Forward: Troy Deeney

When he was captain of Watford, Deeney was one of the key organisers in football’s decision to take the knee, and to replace the traditional players’ names on the back of their shirts with the Black Lives Matter slogan. While always keen to highlight the role others played in the process, particularly Leicester’s Wes Morgan, there’s no doubt how crucial Deeney himself was. He also previously fronted the Football Association’s Heads Up campaign, designed to increase awareness of men’s mental health. 




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The Normalisation of Hate Against Pakistanis

Published by Anonymous (not verified) on Wed, 10/11/2021 - 3:13am in

The Normalisation of HateAgainst Pakistanis

Faisal Hanif inspects the racism directed at former Yorkshire cricket player Azeem Rafiq, and what this tells us about the treatment of Pakistanis in the UK


There are several ways to interpret the reaction of Yorkshire Cricket Club to the allegations of racism made by its former player Azeem Rafiq. The club’s rather brass neck response to their own findings that he was victim of “racial harassment and bullying” have led some to label it as institutionally racist – a charge hard to argue against when seven of 43 allegations made by Rafiq were upheld including the fact that he was routinely abused with the “P” word.

All the while, politicians including senior Government ministers have called for heads to roll and for mass resignations.  Despite the cascade of condemnation from power brokers on all sides, including major global sponsors, Yorkshire’s initial defiance in describing the abuse as “good natured banter” looks to be a serious error of judgement.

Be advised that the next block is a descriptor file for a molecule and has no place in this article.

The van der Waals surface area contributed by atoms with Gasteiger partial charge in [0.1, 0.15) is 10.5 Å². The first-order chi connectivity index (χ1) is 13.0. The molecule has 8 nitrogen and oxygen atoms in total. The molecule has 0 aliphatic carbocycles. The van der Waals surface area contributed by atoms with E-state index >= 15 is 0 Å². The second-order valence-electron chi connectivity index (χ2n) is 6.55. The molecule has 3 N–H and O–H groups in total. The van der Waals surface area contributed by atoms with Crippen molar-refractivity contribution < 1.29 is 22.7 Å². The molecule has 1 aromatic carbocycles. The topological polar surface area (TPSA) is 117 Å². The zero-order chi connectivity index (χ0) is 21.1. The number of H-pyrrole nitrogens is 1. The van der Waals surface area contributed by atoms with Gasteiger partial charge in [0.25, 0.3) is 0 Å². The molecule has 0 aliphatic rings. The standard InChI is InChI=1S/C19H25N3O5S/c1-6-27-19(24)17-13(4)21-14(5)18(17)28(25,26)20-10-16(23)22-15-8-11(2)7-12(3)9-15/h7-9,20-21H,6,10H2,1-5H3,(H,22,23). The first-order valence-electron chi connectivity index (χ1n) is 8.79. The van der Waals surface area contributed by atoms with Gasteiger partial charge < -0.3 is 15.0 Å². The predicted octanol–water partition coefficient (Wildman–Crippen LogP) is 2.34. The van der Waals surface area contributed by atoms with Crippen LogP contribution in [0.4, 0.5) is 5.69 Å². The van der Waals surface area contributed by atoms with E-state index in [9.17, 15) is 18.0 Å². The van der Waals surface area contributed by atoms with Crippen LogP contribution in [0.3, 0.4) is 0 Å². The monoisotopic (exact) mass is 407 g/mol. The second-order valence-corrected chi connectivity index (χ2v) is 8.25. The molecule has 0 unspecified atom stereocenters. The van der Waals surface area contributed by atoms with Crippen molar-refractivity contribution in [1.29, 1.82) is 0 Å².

Some in the Yorkshire hierarchy are said to have encouraged a pushback against Rafiq with a counter allegation that his reference to his former teammate Gary Ballance as “Zimbo” – a non-offensive abbreviation to describe the Zimbabwean born batsman – was a tit-for-tat exchange between mates.

The resignation of its chairman Roger Hutton, who took on the role 18 months after Rafiq had left the club in 2018, brings another culprit into the fray. Hutton in his leaving statement took a parting shot at the English Cricket Board, who he says were “reluctant to act” when he approached them on first hearing of Rafiq’s allegations.